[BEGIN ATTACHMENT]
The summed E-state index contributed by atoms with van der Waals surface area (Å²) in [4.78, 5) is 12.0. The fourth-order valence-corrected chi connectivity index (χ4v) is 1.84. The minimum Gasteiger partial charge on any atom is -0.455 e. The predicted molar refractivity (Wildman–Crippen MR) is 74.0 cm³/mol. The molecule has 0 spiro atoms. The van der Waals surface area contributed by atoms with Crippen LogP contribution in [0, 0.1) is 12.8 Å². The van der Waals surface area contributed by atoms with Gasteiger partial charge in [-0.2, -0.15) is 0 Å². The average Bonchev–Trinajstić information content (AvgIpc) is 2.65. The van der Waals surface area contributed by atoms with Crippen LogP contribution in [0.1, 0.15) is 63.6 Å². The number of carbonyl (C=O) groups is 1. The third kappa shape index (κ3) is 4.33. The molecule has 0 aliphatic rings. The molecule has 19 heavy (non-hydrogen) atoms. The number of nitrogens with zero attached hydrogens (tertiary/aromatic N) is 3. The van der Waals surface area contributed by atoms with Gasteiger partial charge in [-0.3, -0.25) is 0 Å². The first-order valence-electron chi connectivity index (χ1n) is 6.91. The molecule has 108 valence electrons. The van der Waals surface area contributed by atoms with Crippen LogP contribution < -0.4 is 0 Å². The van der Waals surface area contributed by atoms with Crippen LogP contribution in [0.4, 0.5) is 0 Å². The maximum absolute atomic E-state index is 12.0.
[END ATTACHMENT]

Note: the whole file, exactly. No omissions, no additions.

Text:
The summed E-state index contributed by atoms with van der Waals surface area (Å²) in [4.78, 5) is 12.0. The fourth-order valence-corrected chi connectivity index (χ4v) is 1.84. The minimum Gasteiger partial charge on any atom is -0.455 e. The predicted molar refractivity (Wildman–Crippen MR) is 74.0 cm³/mol. The molecule has 0 spiro atoms. The van der Waals surface area contributed by atoms with Crippen LogP contribution in [0, 0.1) is 12.8 Å². The van der Waals surface area contributed by atoms with Gasteiger partial charge in [-0.2, -0.15) is 0 Å². The average Bonchev–Trinajstić information content (AvgIpc) is 2.65. The van der Waals surface area contributed by atoms with Crippen LogP contribution in [0.1, 0.15) is 63.6 Å². The number of carbonyl (C=O) groups is 1. The third kappa shape index (κ3) is 4.33. The molecule has 0 aliphatic rings. The molecule has 19 heavy (non-hydrogen) atoms. The number of nitrogens with zero attached hydrogens (tertiary/aromatic N) is 3. The van der Waals surface area contributed by atoms with Gasteiger partial charge in [-0.3, -0.25) is 0 Å². The first-order valence-electron chi connectivity index (χ1n) is 6.91. The molecule has 108 valence electrons. The van der Waals surface area contributed by atoms with Crippen LogP contribution < -0.4 is 0 Å². The van der Waals surface area contributed by atoms with Crippen LogP contribution in [0.4, 0.5) is 0 Å². The maximum absolute atomic E-state index is 12.0.